Cerritos College
Cerritos College • Norwalk, Calif.

Talon Marks

Cerritos College • Norwalk, Calif.

Talon Marks

Cerritos College • Norwalk, Calif.

Talon Marks

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Peacemakers’ legacy realized? Or forgotten?

Matthew Espinosa
Having spent a total of four days preparing his event, Professor Gandhi presents an almost storylike analysis of King and Gandhi’s legacy. He explains to participants that King and Gandhi shared similar goals that seem to have fallen short in the wake of their deaths.

The grandson of one Mahatma Gandhi, Professor Rajmohan Gandhi, was invited by the Cerritos College Foundation’s Endowed Jain Scholar Program to speak on the legacy of Mahatma and Martin Luther King Jr. on Jan. 11.

Author of the recent Modern South India: A History from the 17th Century to Our Times and champion for Democratic rights and reconciliation as well, the Foundation is fortunate to have someone for whom nonviolent practice is a lineage join in honor of Martin Luther King Jr. Day.

Also present was Endowed Jain Scholar Lee Anne McIlory, who hoped that this event would raise questions about the philosophies and goals of MLK and Gandhi that are still relevant at both macro- and micro-level.

More specifically, she also said, “One question is how can education reduce some of the barriers and circumstances that contribute to these struggles?”

Joined in addition by at least 100 participants, some even from outside of California, Gandhi set into a lecture that opens in on the importance of hearing King’s speech on nonviolence rather than knowing it had been spoken.

“I think we should also recognize that nonviolence is related to love, to compassion, to thoughtfulness… [Also], nonviolence in Gandhi’s case—in the case of [Martin Luther] King—was related to a nonviolent struggle for justice,” said Gandhi.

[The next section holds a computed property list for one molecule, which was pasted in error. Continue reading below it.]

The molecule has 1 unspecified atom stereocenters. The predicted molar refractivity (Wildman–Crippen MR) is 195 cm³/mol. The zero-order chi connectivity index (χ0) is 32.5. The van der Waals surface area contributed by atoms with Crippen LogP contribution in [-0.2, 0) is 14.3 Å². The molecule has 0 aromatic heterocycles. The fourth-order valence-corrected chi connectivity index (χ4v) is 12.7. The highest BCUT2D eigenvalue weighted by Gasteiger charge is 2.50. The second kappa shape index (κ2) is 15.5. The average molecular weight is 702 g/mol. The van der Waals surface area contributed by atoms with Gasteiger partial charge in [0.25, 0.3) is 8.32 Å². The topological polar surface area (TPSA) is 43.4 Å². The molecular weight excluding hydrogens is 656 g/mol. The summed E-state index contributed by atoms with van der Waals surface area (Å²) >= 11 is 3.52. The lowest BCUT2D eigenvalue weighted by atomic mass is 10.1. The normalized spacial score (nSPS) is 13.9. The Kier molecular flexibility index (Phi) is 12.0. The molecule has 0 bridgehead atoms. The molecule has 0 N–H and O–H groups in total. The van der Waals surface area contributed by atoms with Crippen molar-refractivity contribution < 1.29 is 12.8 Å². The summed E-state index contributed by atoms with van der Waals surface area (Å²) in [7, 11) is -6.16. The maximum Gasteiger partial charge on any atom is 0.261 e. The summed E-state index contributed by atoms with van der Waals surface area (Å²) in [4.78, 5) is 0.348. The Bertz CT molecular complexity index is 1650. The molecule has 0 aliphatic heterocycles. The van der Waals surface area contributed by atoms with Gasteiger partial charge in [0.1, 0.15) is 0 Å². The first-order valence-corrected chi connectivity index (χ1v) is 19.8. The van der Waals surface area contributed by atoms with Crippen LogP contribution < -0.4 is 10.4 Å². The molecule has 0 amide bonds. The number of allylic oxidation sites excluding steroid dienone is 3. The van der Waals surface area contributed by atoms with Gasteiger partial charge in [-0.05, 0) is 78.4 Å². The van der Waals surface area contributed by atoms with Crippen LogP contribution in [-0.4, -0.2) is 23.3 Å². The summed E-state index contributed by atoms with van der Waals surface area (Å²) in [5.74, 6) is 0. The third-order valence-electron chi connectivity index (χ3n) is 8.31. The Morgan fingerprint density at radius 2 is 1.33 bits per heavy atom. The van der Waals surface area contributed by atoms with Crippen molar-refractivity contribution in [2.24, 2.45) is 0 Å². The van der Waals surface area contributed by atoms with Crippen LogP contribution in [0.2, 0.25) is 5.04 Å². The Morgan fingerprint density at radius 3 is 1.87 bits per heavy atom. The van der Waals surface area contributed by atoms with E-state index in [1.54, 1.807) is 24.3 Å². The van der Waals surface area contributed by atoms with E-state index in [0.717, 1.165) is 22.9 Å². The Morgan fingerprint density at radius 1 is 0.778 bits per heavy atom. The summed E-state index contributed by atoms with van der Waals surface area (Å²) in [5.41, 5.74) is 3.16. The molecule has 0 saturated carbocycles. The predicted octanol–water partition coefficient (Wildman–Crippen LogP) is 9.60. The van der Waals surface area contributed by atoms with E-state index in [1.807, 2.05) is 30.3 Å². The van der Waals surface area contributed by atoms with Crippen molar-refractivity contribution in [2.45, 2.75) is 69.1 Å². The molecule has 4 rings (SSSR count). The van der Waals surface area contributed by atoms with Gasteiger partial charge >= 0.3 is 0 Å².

He then tied MLK’s speech to Gandhi’s efforts by pointing out that Detective Charlie Jackson, who stood behind Martin Luther King in August 1963, wore a Gandhi cap—a somewhat controversial symbol of peace in India.

The reason for which he wore it was because the organizer for MLK’s speech, Bayard Rustin, had personally visited Gandhi’s youngest son, Devdas, after his assassination in 1948.

Until today, both human rights titans were seen as separated by time, despite being similar in purpose and only 20 years apart.

Gandhi was said to have sought an India where its societal structure was like a circle rather than a pyramid—where each and every person was integral to the nation.

As time has passed by, however, it would seem that new conflicts would arise in the wake of both men’s accomplishments, with the idea that America’s white majority and India’s Hindu majority were threatened by these minorities that spoke out against them.

That flesh and blood could be divided by something as simple as belief was a confusing concept.

Such is what Gandhi points out is a similar phenomena that has occurred in the U.S. as of late.

In fact, present-day India’s ever-weakening democratic system is assailed by powerful political figures who declare that it is Gandhi’s assassin, Nathuram Godse, who should be honored.

To boot, men claiming to be Hindu leaders have called for the genocide of all Indian Muslims, for whom no assurance of government protection has been promised by the current Indian government.

“I think [our] new leader should be ourselves, our consciences… We have heard Gandhi and King long enough [but] that’s only part of the answer. Next step has to be what we will figure out,” said Gandhi.

It is this message that Cerritos students can refer to and attempt to be mindful and see past the veneer of personal belief so that true peace can be accomplished.

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About the Contributor
Matthew Espinosa
Matthew Espinosa, Staff Writer
Matthew Espinosa is a staff writer for Talon Marks. His major is Journalism. He enjoys playing Halo and reading science fiction in his downtime. He's unclear as to where he will transfer after Cerritos.
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Peacemakers’ legacy realized? Or forgotten?